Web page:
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Do you remember those OD’s who walked through the bunkhouses in camp and inspired respect simply by the click-clacking of their firm tread? Do you remember those head counselors who slouched in front of the dining room while the campers ran haywire and you felt like yelling at them, “Stand up straight and then we can listen to you!” What about those camp interviews where your body shriveled up in itself and you could not make eye contact and your head hung down on your neck? Or maybe you are a counselor or camp director and you notice the body postures of your campers. You notice how some scream sadness at you. Or indifference. Or anger or frustration or arrogance. And maybe you also recognize the body posture of confidence, excitement, interest, warmth, openness, and vitality.
Non-verbal communication is important
As a somatic therapist, a new world of non-verbal communication has been opened up to me and it feels like people are constantly speaking to me, even when they don’t say a word with their tongue, lips, or mouths. They say it all with their body.
Clients talk to me in the rigidity of their posture, the hanging of their head, the unnatural looseness of their limbs splayed on my couch as if they will disconnect at any moment. They speak in the rhythm of their speech, the quiet voice that I can barely hear, the sudden movement that startles even themselves. They speak in the bowed back, in the stiff spine, the clenched fists, and the tense shoulders.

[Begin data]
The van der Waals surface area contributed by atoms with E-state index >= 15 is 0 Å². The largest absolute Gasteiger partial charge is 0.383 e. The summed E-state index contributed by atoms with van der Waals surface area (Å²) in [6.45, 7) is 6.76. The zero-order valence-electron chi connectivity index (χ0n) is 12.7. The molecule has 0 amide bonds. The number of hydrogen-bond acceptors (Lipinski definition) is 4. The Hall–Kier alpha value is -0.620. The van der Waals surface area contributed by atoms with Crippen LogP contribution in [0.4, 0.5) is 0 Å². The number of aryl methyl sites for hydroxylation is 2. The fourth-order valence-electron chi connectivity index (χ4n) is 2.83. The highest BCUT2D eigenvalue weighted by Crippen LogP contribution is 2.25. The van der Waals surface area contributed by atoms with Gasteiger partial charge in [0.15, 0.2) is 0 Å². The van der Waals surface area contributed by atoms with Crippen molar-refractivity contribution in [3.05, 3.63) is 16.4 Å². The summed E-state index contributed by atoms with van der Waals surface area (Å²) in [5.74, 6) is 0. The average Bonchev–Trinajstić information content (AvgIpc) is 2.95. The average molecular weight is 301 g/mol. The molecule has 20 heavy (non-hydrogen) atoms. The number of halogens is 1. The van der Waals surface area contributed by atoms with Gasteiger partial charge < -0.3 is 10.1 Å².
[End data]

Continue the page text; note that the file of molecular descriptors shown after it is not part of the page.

It was William Reich, one of the early disciples of psychotherapy in the 1930s, who had the revolutionary idea that muscle tension was a sign of repressed emotion. Duh, right? But everything we take for granted today as common knowledge originated somewhere. Reich was actually expelled from the psychotherapy world (for reasons irrelevant to our discussion here) and his ideas about body psychotherapy fell to the wayside until more recent times when somatic therapies began to spring up again.
What is somatic therapy?
Somatic therapy combines talk therapy with some form of bodywork. This bodywork could be breathing, exercise, yoga, other types of movement, vocalization, and even massage.
Sensorimotor therapy, somatic experiencing (SE), and somatic interventions (SI), along with the parts of the EMDR protocol that pay attention to certain somatic symptoms, are all evidence-based therapies that have infiltrated current psychology and social work practices. Since they’ve come along, they’ve changed who we are as therapists and how we work to improve our clients’ functioning.